Gamwell served as dean of the Divinity School from 1980 to 1990 and remained on the faculty until his retirement in 2011. That same year he was elected to the American Academy of Arts and Sciences.

As a scholar, Gamwell made major contributions to the field of religious ethics, particularly applied to politics and issues related to the common good. “Chris’s own scholarship combined a commitment to rigorous metaphysics with a deep consideration of democratic ideals in the service of racial and economic justice,” said colleague Prof. Richard A. Rosengarten. “As a result, he was equally well-versed in the writings of Charles Hartshorne and of Abraham Lincoln.”

He authored many books including “The Divine Good: Modern Moral Theory and the Necessity of God” (1990); “The Meaning of Religious Freedom: Modern Politics and the Democratic Resolution” (1995); “Democracy on Purpose: Justice and the Reality of God” (2000); and most recently “Religion Among We the People: Conversations on Democracy and the Divine Good” (2015).

“His is the strongest argued intellectual challenge to the common misbelief that, in the modern world, religion is merely private, and the equally unfortunate misbelief of the Christian political right that Christianity (or any other religion) should dominate public discourse,” said Prof. Emeritus David Tracy in the announcement of a 2011 conference held in honor of Gamwell’s retirement. “He has provided a third and persuasive way of thinking about religion in the public realm beyond these blind alleys.”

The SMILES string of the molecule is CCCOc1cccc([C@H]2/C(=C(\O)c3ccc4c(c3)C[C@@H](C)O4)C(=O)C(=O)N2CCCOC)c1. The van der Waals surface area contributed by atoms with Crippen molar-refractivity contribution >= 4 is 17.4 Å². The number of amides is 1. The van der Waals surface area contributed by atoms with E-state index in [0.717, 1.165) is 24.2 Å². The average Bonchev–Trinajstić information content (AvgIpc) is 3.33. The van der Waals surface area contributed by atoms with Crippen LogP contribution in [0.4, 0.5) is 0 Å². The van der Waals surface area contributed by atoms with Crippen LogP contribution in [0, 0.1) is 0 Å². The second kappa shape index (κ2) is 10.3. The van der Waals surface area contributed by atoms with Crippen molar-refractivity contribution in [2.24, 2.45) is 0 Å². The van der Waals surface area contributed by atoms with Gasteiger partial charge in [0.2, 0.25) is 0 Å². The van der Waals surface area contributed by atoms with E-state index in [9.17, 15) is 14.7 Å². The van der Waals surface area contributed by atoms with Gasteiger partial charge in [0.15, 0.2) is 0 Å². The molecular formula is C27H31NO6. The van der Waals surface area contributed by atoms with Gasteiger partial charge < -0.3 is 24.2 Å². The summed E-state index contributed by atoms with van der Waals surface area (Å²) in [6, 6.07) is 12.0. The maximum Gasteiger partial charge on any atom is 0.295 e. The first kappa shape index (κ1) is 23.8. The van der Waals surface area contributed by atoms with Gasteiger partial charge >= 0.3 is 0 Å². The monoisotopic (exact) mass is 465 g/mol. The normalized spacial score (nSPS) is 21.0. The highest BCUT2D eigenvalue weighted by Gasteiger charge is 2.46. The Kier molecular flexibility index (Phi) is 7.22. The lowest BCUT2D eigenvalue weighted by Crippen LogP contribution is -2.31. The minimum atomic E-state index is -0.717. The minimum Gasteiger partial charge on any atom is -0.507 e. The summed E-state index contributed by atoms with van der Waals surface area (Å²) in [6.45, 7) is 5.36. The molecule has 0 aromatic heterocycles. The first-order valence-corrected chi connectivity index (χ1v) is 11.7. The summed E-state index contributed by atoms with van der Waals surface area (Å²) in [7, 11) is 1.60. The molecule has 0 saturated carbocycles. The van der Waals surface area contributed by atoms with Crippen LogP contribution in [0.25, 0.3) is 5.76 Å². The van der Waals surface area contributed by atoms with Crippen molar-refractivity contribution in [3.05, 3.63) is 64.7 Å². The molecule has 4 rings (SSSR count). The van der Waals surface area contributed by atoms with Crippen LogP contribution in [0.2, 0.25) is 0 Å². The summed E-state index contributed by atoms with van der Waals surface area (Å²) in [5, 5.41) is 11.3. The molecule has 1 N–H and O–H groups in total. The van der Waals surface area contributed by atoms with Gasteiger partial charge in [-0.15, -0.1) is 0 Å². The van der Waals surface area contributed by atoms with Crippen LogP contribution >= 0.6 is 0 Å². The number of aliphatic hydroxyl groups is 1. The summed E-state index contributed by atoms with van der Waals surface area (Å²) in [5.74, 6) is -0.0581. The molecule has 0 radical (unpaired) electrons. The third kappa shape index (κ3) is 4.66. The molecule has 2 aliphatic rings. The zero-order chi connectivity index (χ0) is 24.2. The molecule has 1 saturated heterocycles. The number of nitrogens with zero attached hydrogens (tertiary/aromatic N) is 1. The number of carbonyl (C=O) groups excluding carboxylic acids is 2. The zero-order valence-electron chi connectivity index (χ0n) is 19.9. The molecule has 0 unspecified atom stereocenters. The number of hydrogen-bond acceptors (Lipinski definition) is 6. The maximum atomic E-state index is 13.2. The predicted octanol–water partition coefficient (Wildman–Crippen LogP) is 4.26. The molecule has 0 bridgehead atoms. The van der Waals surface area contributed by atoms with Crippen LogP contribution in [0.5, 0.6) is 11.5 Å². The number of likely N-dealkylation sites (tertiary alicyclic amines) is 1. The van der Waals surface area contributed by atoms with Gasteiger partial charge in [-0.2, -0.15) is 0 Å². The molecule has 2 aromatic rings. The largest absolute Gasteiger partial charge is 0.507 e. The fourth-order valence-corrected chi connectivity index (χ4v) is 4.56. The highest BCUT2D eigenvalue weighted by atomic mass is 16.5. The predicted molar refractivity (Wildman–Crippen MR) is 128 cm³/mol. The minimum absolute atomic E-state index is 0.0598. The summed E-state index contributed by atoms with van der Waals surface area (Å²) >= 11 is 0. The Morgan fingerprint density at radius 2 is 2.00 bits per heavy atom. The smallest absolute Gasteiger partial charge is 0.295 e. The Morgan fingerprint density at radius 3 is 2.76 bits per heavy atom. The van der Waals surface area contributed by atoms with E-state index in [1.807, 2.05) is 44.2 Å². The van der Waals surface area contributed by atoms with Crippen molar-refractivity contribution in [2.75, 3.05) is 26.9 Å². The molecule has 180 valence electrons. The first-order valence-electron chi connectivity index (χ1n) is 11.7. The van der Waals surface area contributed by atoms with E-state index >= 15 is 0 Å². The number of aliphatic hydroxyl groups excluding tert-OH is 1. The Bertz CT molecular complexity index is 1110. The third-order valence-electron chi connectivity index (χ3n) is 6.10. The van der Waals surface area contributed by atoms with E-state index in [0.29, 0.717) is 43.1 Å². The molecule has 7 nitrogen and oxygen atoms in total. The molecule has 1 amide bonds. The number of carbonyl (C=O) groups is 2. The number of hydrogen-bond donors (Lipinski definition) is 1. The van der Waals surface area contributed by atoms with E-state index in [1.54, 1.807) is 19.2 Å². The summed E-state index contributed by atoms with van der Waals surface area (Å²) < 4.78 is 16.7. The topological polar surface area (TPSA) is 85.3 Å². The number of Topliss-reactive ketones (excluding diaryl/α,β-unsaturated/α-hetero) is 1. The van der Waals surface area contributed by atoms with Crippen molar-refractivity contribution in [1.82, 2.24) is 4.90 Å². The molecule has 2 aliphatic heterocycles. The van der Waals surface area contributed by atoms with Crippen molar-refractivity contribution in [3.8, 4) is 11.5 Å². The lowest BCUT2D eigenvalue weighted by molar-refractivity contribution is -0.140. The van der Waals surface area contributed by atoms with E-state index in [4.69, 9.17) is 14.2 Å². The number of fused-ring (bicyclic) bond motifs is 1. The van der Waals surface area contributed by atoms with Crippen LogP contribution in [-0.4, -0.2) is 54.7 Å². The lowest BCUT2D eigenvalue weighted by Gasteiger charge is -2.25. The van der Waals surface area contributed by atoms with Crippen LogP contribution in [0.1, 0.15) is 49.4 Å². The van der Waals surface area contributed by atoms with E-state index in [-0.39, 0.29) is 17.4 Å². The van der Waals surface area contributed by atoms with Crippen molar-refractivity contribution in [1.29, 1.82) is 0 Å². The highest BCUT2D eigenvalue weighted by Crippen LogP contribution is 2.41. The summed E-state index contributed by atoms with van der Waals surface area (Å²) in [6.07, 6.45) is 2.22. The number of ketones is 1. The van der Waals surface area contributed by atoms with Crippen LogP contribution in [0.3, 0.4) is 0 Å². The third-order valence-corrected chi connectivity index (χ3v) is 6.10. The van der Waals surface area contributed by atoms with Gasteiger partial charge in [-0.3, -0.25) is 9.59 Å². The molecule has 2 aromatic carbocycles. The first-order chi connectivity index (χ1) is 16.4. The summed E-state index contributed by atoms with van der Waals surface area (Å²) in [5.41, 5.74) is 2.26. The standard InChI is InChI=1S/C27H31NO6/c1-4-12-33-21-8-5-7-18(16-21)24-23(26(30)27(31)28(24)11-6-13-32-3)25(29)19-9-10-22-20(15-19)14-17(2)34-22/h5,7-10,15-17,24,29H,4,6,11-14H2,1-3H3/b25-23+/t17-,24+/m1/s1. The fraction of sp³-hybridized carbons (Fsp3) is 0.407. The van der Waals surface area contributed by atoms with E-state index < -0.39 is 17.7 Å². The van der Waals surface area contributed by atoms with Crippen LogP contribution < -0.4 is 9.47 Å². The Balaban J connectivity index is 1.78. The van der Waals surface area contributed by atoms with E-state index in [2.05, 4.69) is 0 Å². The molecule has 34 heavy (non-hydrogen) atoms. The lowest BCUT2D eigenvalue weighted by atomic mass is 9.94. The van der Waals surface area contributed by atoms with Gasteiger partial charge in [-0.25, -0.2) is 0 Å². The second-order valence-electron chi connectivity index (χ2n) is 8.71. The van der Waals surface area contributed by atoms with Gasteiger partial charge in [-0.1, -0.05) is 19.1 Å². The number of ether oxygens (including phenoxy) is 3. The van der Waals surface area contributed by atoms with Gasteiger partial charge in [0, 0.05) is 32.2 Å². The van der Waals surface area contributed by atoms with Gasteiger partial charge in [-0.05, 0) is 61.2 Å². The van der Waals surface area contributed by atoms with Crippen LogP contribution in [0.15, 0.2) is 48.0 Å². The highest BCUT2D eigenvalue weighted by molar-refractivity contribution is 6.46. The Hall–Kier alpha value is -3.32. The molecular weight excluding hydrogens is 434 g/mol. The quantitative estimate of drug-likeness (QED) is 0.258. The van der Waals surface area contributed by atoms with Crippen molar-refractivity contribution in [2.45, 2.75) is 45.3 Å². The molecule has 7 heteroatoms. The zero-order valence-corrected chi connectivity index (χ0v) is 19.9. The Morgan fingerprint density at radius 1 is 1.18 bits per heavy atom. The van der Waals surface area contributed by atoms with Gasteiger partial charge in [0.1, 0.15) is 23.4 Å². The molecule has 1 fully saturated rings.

A conscientious mentor

Beyond his extensive scholarly achievements, Gamwell was known as a generous, kind teacher and conscientious mentor. Many fondly recall the parties he and his wife, Fran, held for students at their Hyde Park home.

Gamwell applied the same rigorous attention to the arguments of his students as he did to the great minds he studied. He was known for both charitable readings and thoughtful comments on his students’ work.

“Whether one was a new student or the most senior of scholars, he would try his best first to make sure that he understood what one was arguing, and only then to appreciate both the insights and the oversights of what was said,” said Pettit.

“As a lecturer and a writer, he induced a kind of orderliness and lucidity you could only hope to muster on your own,” said former student Ken Bigger, AM’94, PhD’05. “As a mentor, he conveyed respect for what you brought to the table, and made you feel as though he felt he was learning from you. You wanted to lift your game in that kind of feedback environment.”

In 2004, Gamwell was awarded the Faculty Award for Excellence in Graduate teaching. Upon receiving the honor, he said, “One of the joys of teaching at this university and, specifically, the Divinity School, is that the students so quickly become peers, in the sense of independent critics of and contributors to the intellectual projects with which one is engaged.”

“In so many ways Chris exemplified the best of the Divinity School and the University of Chicago,” said Mitchell. “He is already greatly missed.”

A lifelong fan of the Brooklyn Dodgers, Gamwell was often seen walking his dogs in Hyde Park wearing a Dodgers jacket from which the “LA” had been removed.

Gamwell was preceded in death by his wife, Frances, and daughter, Lisa. He is survived by his son, Christopher Snider.